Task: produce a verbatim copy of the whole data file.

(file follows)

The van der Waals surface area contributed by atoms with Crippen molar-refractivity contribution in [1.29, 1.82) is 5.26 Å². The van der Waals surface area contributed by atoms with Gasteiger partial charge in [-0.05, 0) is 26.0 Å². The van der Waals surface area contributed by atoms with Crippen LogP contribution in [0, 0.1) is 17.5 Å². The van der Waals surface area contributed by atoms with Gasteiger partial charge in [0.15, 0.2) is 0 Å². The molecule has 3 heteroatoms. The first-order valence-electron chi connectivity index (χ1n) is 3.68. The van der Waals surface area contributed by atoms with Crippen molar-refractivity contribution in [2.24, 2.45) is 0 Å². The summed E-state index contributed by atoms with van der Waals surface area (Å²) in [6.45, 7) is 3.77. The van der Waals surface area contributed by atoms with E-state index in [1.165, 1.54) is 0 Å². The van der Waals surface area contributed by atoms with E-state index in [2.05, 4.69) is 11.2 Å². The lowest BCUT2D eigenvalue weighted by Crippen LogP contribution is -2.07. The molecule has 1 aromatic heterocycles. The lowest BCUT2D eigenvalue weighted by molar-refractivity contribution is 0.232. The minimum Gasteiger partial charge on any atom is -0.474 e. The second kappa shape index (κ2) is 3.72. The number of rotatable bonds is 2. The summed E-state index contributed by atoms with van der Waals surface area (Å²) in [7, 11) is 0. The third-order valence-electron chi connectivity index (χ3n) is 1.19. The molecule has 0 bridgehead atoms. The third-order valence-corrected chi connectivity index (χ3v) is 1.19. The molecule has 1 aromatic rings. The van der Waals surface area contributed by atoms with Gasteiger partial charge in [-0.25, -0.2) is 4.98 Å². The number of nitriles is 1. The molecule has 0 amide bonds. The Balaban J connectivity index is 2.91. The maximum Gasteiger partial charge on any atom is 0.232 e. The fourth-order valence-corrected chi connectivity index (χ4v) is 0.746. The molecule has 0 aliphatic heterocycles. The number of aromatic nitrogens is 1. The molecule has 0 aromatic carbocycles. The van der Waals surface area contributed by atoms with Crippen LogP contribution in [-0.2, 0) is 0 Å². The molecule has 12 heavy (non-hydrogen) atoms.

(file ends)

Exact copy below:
The van der Waals surface area contributed by atoms with Crippen molar-refractivity contribution in [1.29, 1.82) is 5.26 Å². The van der Waals surface area contributed by atoms with Gasteiger partial charge in [-0.05, 0) is 26.0 Å². The van der Waals surface area contributed by atoms with Crippen LogP contribution in [0, 0.1) is 17.5 Å². The van der Waals surface area contributed by atoms with Gasteiger partial charge in [0.15, 0.2) is 0 Å². The molecule has 3 heteroatoms. The first-order valence-electron chi connectivity index (χ1n) is 3.68. The van der Waals surface area contributed by atoms with Crippen molar-refractivity contribution in [2.24, 2.45) is 0 Å². The summed E-state index contributed by atoms with van der Waals surface area (Å²) in [6.45, 7) is 3.77. The van der Waals surface area contributed by atoms with E-state index in [1.165, 1.54) is 0 Å². The van der Waals surface area contributed by atoms with E-state index in [2.05, 4.69) is 11.2 Å². The lowest BCUT2D eigenvalue weighted by Crippen LogP contribution is -2.07. The molecule has 1 aromatic heterocycles. The lowest BCUT2D eigenvalue weighted by molar-refractivity contribution is 0.232. The minimum Gasteiger partial charge on any atom is -0.474 e. The second kappa shape index (κ2) is 3.72. The number of rotatable bonds is 2. The summed E-state index contributed by atoms with van der Waals surface area (Å²) in [7, 11) is 0. The third-order valence-electron chi connectivity index (χ3n) is 1.19. The molecule has 0 bridgehead atoms. The third-order valence-corrected chi connectivity index (χ3v) is 1.19. The molecule has 1 aromatic rings. The van der Waals surface area contributed by atoms with Gasteiger partial charge in [-0.25, -0.2) is 4.98 Å². The number of nitriles is 1. The molecule has 0 amide bonds. The Balaban J connectivity index is 2.91. The maximum Gasteiger partial charge on any atom is 0.232 e. The fourth-order valence-corrected chi connectivity index (χ4v) is 0.746. The molecule has 0 aliphatic heterocycles. The number of aromatic nitrogens is 1. The molecule has 0 aromatic carbocycles. The van der Waals surface area contributed by atoms with Crippen LogP contribution in [-0.2, 0) is 0 Å². The molecule has 12 heavy (non-hydrogen) atoms.